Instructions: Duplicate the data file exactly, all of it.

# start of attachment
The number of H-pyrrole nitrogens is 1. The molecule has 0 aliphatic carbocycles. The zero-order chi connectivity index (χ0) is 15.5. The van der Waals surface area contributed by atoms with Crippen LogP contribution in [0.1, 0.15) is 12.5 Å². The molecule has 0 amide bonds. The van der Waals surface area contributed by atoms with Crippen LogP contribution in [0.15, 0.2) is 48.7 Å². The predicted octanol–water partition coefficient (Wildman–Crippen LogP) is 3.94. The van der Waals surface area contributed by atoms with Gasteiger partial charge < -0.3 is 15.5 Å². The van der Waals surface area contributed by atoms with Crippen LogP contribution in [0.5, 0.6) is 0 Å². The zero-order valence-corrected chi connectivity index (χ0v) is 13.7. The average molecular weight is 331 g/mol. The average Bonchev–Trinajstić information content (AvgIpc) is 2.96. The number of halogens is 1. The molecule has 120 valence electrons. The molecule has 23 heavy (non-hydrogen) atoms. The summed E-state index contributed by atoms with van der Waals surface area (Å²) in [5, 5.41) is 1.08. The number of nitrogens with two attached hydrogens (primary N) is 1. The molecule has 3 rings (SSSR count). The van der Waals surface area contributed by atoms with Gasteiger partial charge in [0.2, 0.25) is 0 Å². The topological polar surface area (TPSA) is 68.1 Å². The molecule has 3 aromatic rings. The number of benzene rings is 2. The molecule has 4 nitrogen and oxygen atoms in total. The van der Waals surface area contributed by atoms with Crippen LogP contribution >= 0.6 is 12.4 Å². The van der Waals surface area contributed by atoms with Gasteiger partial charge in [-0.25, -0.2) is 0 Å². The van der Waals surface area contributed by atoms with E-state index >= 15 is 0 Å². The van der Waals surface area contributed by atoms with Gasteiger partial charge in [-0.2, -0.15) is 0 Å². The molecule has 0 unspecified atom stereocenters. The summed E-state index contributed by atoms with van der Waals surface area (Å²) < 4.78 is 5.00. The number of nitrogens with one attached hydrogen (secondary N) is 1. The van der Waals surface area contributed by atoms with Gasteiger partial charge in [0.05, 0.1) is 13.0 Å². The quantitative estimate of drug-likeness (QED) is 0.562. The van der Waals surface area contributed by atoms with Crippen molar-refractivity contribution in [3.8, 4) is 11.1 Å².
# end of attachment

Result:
The number of H-pyrrole nitrogens is 1. The molecule has 0 aliphatic carbocycles. The zero-order chi connectivity index (χ0) is 15.5. The van der Waals surface area contributed by atoms with Crippen LogP contribution in [0.1, 0.15) is 12.5 Å². The molecule has 0 amide bonds. The van der Waals surface area contributed by atoms with Crippen LogP contribution in [0.15, 0.2) is 48.7 Å². The predicted octanol–water partition coefficient (Wildman–Crippen LogP) is 3.94. The van der Waals surface area contributed by atoms with Gasteiger partial charge < -0.3 is 15.5 Å². The van der Waals surface area contributed by atoms with Crippen LogP contribution in [0.5, 0.6) is 0 Å². The zero-order valence-corrected chi connectivity index (χ0v) is 13.7. The average molecular weight is 331 g/mol. The average Bonchev–Trinajstić information content (AvgIpc) is 2.96. The number of halogens is 1. The molecule has 120 valence electrons. The molecule has 23 heavy (non-hydrogen) atoms. The summed E-state index contributed by atoms with van der Waals surface area (Å²) in [5, 5.41) is 1.08. The number of nitrogens with two attached hydrogens (primary N) is 1. The molecule has 3 rings (SSSR count). The van der Waals surface area contributed by atoms with Gasteiger partial charge in [0.2, 0.25) is 0 Å². The topological polar surface area (TPSA) is 68.1 Å². The molecule has 3 aromatic rings. The number of benzene rings is 2. The molecule has 4 nitrogen and oxygen atoms in total. The van der Waals surface area contributed by atoms with Crippen LogP contribution >= 0.6 is 12.4 Å². The van der Waals surface area contributed by atoms with Gasteiger partial charge in [-0.25, -0.2) is 0 Å². The van der Waals surface area contributed by atoms with E-state index >= 15 is 0 Å². The van der Waals surface area contributed by atoms with Gasteiger partial charge in [-0.2, -0.15) is 0 Å². The molecule has 0 unspecified atom stereocenters. The summed E-state index contributed by atoms with van der Waals surface area (Å²) < 4.78 is 5.00. The number of nitrogens with one attached hydrogen (secondary N) is 1. The van der Waals surface area contributed by atoms with Gasteiger partial charge in [0.05, 0.1) is 13.0 Å². The quantitative estimate of drug-likeness (QED) is 0.562. The van der Waals surface area contributed by atoms with Crippen molar-refractivity contribution in [3.8, 4) is 11.1 Å².